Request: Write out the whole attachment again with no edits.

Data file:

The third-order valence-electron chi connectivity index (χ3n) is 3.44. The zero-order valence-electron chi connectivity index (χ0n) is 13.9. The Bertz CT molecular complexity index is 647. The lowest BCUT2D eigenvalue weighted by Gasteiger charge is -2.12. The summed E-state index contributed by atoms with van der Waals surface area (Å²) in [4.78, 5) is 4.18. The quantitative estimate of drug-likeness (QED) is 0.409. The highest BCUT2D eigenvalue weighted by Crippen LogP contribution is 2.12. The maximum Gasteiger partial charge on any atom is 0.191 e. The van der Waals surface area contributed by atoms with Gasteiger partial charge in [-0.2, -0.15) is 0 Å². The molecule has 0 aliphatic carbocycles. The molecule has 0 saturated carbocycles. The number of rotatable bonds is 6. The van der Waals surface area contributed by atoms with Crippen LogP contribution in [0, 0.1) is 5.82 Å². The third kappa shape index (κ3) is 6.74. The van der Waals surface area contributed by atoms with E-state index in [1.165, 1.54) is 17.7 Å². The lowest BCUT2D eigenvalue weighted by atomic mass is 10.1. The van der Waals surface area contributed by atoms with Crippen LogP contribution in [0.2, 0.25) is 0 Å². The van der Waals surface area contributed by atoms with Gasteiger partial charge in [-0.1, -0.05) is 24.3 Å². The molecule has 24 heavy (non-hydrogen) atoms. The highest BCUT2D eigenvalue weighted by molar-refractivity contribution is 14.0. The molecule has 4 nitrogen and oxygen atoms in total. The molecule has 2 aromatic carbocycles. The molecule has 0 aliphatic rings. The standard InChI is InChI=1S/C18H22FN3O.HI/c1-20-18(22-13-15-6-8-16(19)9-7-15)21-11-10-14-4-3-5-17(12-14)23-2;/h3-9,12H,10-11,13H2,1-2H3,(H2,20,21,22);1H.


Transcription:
The third-order valence-electron chi connectivity index (χ3n) is 3.44. The zero-order valence-electron chi connectivity index (χ0n) is 13.9. The Bertz CT molecular complexity index is 647. The lowest BCUT2D eigenvalue weighted by Gasteiger charge is -2.12. The summed E-state index contributed by atoms with van der Waals surface area (Å²) in [4.78, 5) is 4.18. The quantitative estimate of drug-likeness (QED) is 0.409. The highest BCUT2D eigenvalue weighted by Crippen LogP contribution is 2.12. The maximum Gasteiger partial charge on any atom is 0.191 e. The van der Waals surface area contributed by atoms with Gasteiger partial charge in [-0.2, -0.15) is 0 Å². The molecule has 0 aliphatic carbocycles. The molecule has 0 saturated carbocycles. The number of rotatable bonds is 6. The van der Waals surface area contributed by atoms with Crippen LogP contribution in [0, 0.1) is 5.82 Å². The third kappa shape index (κ3) is 6.74. The van der Waals surface area contributed by atoms with E-state index in [1.165, 1.54) is 17.7 Å². The lowest BCUT2D eigenvalue weighted by atomic mass is 10.1. The van der Waals surface area contributed by atoms with Crippen LogP contribution in [0.2, 0.25) is 0 Å². The van der Waals surface area contributed by atoms with Gasteiger partial charge in [-0.1, -0.05) is 24.3 Å². The molecule has 24 heavy (non-hydrogen) atoms. The highest BCUT2D eigenvalue weighted by molar-refractivity contribution is 14.0. The molecule has 4 nitrogen and oxygen atoms in total. The molecule has 2 aromatic carbocycles. The molecule has 0 aliphatic rings. The standard InChI is InChI=1S/C18H22FN3O.HI/c1-20-18(22-13-15-6-8-16(19)9-7-15)21-11-10-14-4-3-5-17(12-14)23-2;/h3-9,12H,10-11,13H2,1-2H3,(H2,20,21,22);1H.